• A blog post explaining why Bryan Caplan thinks the minimum wage causes unemployment despite empirical evidence to the contrary Caplan. See also here Paradox of toil.
  • A reflection on the use of rhetoric in economics McCloskey.

Alcohol Facts

  • 7.1 cal / g
  • 1 standard drink = 14 g (1 tbsp = 15 g)
  • Average person has ~5500g of blood, so 1 standard drink theoretically raises blood alcohol content (BAC) by 14/5500 = 0.25%. But in practice, it only raises BAC by 0.02%.
  • BAC decreases by about 0.016% per hour (about 2x higher for kids or alcoholics)

Voting Theory

IQ Diet

  • A 1-week experiment on 23 young men found high-protein diets improve reaction time Effect of a high protein meat diet on muscle and cognitive functions.
  • A trial is underway to examine the effects of lean red meat and exercise on cognition in older The effects of a protein enriched diet with lean red meat.


Consider any computable set of positive integers X (e.g. "prime numbers", "multiples of 7", "factorial numbers", etc.). There exists a (multivariate) polynomial f(x1, x2, ...) with integer coefficients such that X = image(f). In fact, the sets constructible in either the Turing-sense or the polynomial-sense are exactly the same.

Econ Equilibriums

Suppose a good has equilibrium price $1$ and equilibrium quantity $Q$. A small tax $t$ on the good causes the equilibrium quantity to shrink by

$$ t \frac{\epsilon_S \epsilon_D}{\epsilon_S + \epsilon_D} Q $$

where $\epsilon_S$ and $\epsilon_D$ are the elasticity of supply and demand, respectively.

In this sense, $\frac{\epsilon_S \epsilon_D}{\epsilon_S + \epsilon_D} $ is the elasticity of the market as a whole (call it $\epsilon$).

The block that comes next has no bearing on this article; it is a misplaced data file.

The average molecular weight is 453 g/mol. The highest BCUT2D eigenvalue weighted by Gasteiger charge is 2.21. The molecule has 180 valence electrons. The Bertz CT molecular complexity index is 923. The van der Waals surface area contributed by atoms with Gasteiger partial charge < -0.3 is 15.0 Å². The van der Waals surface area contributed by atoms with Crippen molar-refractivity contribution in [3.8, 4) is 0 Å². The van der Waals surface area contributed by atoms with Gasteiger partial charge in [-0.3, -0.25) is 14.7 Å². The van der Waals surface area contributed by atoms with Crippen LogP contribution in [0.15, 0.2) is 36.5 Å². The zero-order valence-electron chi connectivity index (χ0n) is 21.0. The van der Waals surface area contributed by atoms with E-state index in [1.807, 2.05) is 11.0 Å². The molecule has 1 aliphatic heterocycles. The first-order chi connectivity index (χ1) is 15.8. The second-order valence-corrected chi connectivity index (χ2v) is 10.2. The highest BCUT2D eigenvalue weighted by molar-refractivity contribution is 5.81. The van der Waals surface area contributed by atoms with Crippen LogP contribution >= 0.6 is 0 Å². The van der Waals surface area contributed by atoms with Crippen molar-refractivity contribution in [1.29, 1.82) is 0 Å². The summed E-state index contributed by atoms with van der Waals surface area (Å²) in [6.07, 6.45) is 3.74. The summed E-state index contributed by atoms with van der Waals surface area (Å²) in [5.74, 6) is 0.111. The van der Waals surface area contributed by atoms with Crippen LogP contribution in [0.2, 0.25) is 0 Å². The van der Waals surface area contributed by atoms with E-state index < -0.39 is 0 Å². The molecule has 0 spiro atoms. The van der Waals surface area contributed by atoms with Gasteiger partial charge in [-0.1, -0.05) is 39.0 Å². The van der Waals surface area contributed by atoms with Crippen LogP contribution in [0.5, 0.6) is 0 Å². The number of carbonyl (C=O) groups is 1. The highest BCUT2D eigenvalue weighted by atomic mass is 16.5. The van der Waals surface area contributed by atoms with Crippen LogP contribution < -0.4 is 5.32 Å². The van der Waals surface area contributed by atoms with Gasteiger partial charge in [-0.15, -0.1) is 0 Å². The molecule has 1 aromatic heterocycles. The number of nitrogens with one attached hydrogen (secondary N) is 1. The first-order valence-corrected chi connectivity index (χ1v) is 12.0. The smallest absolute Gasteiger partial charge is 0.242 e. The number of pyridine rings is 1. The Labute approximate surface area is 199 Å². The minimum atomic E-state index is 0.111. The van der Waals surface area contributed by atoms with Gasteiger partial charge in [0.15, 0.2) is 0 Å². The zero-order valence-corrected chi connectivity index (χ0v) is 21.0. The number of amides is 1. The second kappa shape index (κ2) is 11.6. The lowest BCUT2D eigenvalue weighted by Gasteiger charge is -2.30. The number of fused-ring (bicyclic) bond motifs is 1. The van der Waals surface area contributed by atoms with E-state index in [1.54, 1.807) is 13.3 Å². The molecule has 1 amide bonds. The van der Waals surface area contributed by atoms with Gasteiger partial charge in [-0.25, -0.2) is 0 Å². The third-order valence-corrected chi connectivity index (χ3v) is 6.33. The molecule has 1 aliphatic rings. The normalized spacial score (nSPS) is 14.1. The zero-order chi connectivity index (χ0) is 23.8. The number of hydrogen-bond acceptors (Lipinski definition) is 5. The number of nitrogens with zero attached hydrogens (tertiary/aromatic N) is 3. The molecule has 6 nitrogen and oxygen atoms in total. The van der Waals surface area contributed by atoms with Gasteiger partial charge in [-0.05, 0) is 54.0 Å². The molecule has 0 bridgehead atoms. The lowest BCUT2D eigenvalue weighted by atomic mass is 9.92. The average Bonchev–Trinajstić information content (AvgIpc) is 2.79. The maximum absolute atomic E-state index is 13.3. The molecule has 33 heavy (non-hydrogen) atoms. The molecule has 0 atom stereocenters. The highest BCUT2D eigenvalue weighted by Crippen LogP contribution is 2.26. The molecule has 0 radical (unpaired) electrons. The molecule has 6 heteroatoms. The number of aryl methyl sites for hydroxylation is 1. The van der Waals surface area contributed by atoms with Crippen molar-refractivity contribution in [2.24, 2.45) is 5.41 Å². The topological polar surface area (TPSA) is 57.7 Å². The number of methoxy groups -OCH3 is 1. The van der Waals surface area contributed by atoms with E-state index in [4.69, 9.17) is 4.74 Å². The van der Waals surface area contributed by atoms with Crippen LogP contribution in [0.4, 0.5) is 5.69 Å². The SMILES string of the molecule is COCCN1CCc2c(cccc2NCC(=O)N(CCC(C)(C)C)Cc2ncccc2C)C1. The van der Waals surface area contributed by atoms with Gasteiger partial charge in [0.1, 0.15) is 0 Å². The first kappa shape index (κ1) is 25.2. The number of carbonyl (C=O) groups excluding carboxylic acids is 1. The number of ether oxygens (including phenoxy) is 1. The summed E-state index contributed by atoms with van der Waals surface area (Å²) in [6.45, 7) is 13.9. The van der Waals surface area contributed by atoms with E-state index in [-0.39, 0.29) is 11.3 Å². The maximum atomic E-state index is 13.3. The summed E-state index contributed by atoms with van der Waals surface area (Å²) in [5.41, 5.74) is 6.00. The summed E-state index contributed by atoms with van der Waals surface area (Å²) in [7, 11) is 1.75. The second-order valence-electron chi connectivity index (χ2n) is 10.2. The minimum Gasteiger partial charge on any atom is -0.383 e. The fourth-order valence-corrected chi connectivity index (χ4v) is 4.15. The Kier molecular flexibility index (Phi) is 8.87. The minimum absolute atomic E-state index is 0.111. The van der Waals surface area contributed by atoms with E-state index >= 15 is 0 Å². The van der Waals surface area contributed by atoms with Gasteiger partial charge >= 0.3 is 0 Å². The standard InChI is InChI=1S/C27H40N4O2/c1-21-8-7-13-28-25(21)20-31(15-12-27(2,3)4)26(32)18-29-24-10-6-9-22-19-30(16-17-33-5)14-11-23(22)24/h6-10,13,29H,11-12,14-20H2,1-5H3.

The deadweight loss is a triangle with area

$$ \frac{t^2}{2} \epsilon Q $$

The marginal deadweight loss is $ t Q \epsilon $ while the marginal revenue is simply $ Q $.

Note, that with optimal commodity taxation, the ratio between the marginal deadweight loss and the marginal revenue must be some fixed constant. This means the above directly implies the Ramsey Rule: the optimal consumption tax on each good is the inverse of that good's elasticity.

If a good has a small positive (negative) externality of $a$, then the dearth (excess) in exchange reduces overall surplus (relative to optimum) the same amount as if there was a tax of $a$. That is, by

$$ \frac{a^2}{2} \epsilon Q $$

And internalizing that externality with a Pigovian tax increases total surplus by the same amount.

Note: this implies that if the externality is smaller than the equilibrium price, the externality's net-effects ($\frac{a^2}{2} \epsilon Q$) on surplus are much smaller than its direct effects $(a Q)$.

Jakobsen, L. H., Kondrup, J., Zellner, M., Tetens, I., & Roth, E. (2011). Effect of a high protein meat diet on muscle and cognitive functions: a randomised controlled dietary intervention trial in healthy men. Clinical nutrition, 30(3), 303-311.s Daly, R. M., Gianoudis, J., Prosser, M., Kidgell, D., Ellis, K. A., O’Connell, S., & Nowson, C. A. (2015). The effects of a protein enriched diet with lean red meat combined with a multi-modal exercise program on muscle and cognitive health and function in older adults: study protocol for a randomised controlled trial. Trials, 16(1), 339. Caplan, B. (2013). The Myopic Empiricism of the Minimum Wage. https://www.econlib.org/archives/2013/03/the_vice_of_sel.html Wikipedia contributors. (2020, October 19). Paradox of toil. In Wikipedia, The Free Encyclopedia. Retrieved 04:12, October 20, 2020, from https://en.wikipedia.org/w/index.php?title=Paradox_of_toil&oldid=984404456 McCloskey, D. (1986). The Rhetoric of Economics. http://www.deirdremccloskey.com/docs/pdf/Article_116.pdf